TOP NEWS THIS WEEK

On Friday, Mother Jones and the Center for Investigative Reporting announced that they are merging. The two newsrooms have collaborated for decades. Monika Bauerlein, the chief executive of Mother Jones, said that the goal was to combine forces to “create a bit of a counterweight for the eroding in investigative reporting.” (The New York Times) 

A recent study found that the media industry lost 20,000 jobs in 2023, leading Mark Stenberg of AdWeek to dub it “the worst year in digital media history” and Matt Yglesias to reflect on the “bleak fundamentals and the need for a business model” in the industry. It comes after waves of recent layoffs at national outlets like The Washington Post, The New Yorker, and Vox, as well as more local setbacks, like the layoffs of the entire staff of Southern Illinoisian newspaper after its purchase by Paxton Media Group. (Poynter, Medialyte, Slow Boring, STLPR) 

MOST POPULAR STORIES THIS WEEK

These are the stories that captured the most interest from Need to Know subscribers this week. 

Actually, people don’t hate the media as much as you think. Both conservatives and liberals give high reviews of local news, with more than three-quarters saying that the media does at least “somewhat well” covering local issues. (The Washington Post)  

Axel Springer, OpenAI strike “real-time news” deal for ChatGPT.  OpenAI will gain access to content from Axel publications like Politico and Business Insider, and will use this information to provide news summaries as well to train on the large language model. (Axios)  

CPB faces scrutiny from Ted Cruz over diversity policy. Cruz argues that the requirements for CPB grantees violate the 14th Amendment’s equal protections clause, citing the recent Supreme Court decision that ended affirmative action at colleges under the same rule. (Current)  

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The American Press Institute and The Associated Press want to support your 2024 election coverage. Read about our collaboration, and take this 4-minute survey to help us better support you.

4 audience-first takeaways from The Sacramento Bee’s restaurant cookbook strategy (Better News) 

Here’s an idea to steal and adapt: How to create a regional keepsake that drives revenue toward your newsroom. Benjy Egel, food and drink reporter at The Sacramento Bee, created Sacramento Eats: Recipes from the Capital Region’s Favorite Restaurants.  He wanted to show that greater Sacramento can stand on its own as a dining destination if one knows where to look, from the prix-fixe special occasion places to the scrappy soul food joints, by amassing a one-of-a-kind guide for local gastronomes to experience the city’s foods in the comfort of their own homes.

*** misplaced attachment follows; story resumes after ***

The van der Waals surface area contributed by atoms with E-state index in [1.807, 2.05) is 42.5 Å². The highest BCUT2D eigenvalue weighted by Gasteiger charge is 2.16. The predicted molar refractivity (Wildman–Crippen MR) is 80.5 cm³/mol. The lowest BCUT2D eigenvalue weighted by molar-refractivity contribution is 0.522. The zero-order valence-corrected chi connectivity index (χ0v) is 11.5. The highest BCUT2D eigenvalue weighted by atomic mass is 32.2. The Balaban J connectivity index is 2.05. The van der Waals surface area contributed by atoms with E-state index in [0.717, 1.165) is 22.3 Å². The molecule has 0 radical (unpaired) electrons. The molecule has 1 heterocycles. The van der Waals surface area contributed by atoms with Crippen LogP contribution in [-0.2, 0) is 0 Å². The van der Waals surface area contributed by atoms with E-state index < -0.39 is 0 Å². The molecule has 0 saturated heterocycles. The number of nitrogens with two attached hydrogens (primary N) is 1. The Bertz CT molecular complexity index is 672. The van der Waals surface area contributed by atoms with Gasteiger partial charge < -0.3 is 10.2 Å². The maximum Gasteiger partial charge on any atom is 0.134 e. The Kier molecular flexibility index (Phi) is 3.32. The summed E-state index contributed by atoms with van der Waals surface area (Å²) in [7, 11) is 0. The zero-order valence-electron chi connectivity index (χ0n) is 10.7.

+ 4 benefits of engaging audiences with solutions journalism (Better News) 

API Inclusion Index cohort learns community listening and asset mapping basics in Pittsburgh  

The American Press Institute convened its second Inclusion Index cohort in Pittsburgh in late October to begin their in-person training in collaboration with Resolve Philly. Inclusion Index coaches, each of which are paired with a cohort newsroom, shared best practices for building asset maps and brainstorming practical solutions for improving community engagement.

The five news organizations present — PublicSource, City Cast Pittsburgh, WESA, WQED and YaJagoff — participated in a full day of training and brainstorming sessions, as well as a walking tour of the Deutschtown neighborhood, a small enclave located on the city’s North Shore. The walking tour was used as part of a larger training focused on direct engagement with communities — cohort newsrooms will target the Perry South and Allentown/Beltzhoover areas for their community listening efforts.

SPECIAL EDITION: A Year in Content

Welcome to API’s Year in Review series! It’s been a busy year for us: we resumed our in-person summits, expanded our training portfolio, revised our look and messaging, and offered numerous grants, products and programs to journalists. Members of our team have also been speaking to groups, classes and conventions across the country. Here are just some of the resources we offered to help foster healthy, responsive and resilient news organizations in 2023.

By the numbers: 

  • 12 Need to Know Special Editions highlighting API and partner voices on the issues most relevant to news organizations, offering actionable insights and resources you can implement immediately.
  • 12 articles updating media and journalism leaders on the shifts happening within the industry, while also bringing our team’s expertise and insights to the conversation. 
  • 4 guest essays on opinion journalism. As part of our work to promote healthier civic discourse and to better understand its role in news business sustainability, we highlighted voices of experts on new approaches opinion editors can consider.

FOR THE WEEKEND

+ Ed Yong: Reporting on long Covid taught me to be a better journalist (The New York Times) 

+ For over a decade, Twitter was the most powerful force in news. Why did we let that happen? (The Verge) 

+ Inside America’s school internet censorship machine (Wired) 

+ There’s so little to say about Taylor Swift being Person Of The Year (Defector)